“It’s conceivable that World Wide Technology and Centene might have said, ‘We’ll lead a capital campaign for you to buy your home,'” Himes said. “And had the community known that Grand Center was going to sell The Grandel, there’s no telling where support might have come from.”
Now, any sort of rent-back agreement with the new Grandel owner, whose name is not being released due to a confidentiality clause, would be difficult, according to Himes.
“There’s definitely a bad taste now,” Himes said.
Confidentiality also prevents Grand Center from revealing whether the facility will continue to be a performance venue.
In the email, Grand Center gave the Black Rep and St. Louis Shakespeare two weeks to remove all property from the Grandel, by Aug. 16. Only a few weeks later, on Sept. 5, the Black Rep will be on stage at Washington University’s 125-seat A.E. Hotchner Studio, opening, as planned, its pre-season, one-man show, “Emergency.”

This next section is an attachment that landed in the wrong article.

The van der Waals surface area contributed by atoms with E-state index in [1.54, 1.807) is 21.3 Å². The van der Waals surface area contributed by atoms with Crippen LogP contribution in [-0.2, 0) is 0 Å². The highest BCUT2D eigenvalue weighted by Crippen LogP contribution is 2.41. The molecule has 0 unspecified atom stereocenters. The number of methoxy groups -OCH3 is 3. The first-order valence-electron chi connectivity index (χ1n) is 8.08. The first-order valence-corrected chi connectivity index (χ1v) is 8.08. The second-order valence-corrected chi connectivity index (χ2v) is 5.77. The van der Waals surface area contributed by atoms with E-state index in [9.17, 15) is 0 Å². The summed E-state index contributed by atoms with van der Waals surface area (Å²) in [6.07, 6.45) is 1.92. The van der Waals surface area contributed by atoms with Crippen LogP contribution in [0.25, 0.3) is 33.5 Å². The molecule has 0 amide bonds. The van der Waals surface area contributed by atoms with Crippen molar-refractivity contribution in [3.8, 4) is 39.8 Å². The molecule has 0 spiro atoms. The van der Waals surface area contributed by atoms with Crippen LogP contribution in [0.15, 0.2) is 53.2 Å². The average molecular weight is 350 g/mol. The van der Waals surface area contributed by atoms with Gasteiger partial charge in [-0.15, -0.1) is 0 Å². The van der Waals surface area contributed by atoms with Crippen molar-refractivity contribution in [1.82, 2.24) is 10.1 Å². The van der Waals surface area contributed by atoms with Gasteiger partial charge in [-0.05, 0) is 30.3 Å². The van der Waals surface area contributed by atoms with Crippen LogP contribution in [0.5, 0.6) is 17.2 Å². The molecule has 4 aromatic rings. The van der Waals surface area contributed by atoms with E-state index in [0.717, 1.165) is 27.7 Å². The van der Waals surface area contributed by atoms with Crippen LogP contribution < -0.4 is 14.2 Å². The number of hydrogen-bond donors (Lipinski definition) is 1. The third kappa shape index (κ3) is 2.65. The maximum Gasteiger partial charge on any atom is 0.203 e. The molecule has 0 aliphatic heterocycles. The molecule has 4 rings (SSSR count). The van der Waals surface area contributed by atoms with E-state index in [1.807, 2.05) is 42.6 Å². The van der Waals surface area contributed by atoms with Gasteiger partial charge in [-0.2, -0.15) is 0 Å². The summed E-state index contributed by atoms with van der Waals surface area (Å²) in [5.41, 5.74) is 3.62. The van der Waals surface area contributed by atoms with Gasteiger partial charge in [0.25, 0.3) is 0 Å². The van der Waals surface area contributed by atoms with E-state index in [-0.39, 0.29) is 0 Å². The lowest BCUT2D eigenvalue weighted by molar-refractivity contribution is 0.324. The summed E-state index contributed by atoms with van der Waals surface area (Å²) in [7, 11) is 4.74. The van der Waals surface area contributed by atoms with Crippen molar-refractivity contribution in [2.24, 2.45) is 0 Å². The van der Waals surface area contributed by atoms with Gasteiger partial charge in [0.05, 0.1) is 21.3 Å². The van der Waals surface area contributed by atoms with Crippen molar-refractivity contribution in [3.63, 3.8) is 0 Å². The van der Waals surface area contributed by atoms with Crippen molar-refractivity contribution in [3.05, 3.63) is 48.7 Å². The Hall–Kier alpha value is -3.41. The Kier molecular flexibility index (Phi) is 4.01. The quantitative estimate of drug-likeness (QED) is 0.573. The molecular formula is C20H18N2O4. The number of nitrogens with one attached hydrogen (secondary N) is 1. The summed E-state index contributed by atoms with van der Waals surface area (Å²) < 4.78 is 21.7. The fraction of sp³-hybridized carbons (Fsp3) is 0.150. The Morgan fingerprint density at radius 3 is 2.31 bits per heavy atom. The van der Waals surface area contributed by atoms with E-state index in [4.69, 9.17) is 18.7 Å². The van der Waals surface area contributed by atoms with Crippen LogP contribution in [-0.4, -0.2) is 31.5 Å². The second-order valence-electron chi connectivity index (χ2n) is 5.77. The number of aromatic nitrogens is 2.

Boeing engineer Kira Van Niel, 29, will follow the Black Rep wherever it lands for its main season. As an Urban League Young Professionals volunteer and on her own, Van Niel usually sees at least two Black Rep shows a year. In an online Beacon Public Insight Network query, she called the theater company “a cultural landmark.”
“It is an exporter of great art that is performed, composed and produced by other African Americans who may not have an opportunity to be featured otherwise,” Van Niel wrote.
Edwardsville resident, fourth-grade teacher Beth Duncan, 50, has been a volunteer usher for the Black Rep for seven years. As someone who identifies as Caucasian, she applauds the theater company’s ability to reach beyond its demographic.
“The Black Rep is the premiere venue to enjoy quality theater performances that appeal to diverse audiences, regardless of ethnicity,” Duncan responded in our online query.
Grand Center’s Stevens also praised the Black Rep’s offerings and its mission.
“We were proud to have them in the district,” Stevens said. “They represent a theater tradition that we hope continues to exist.”
Note: Nancy Fowler's daughter is a former employee of the Black Rep.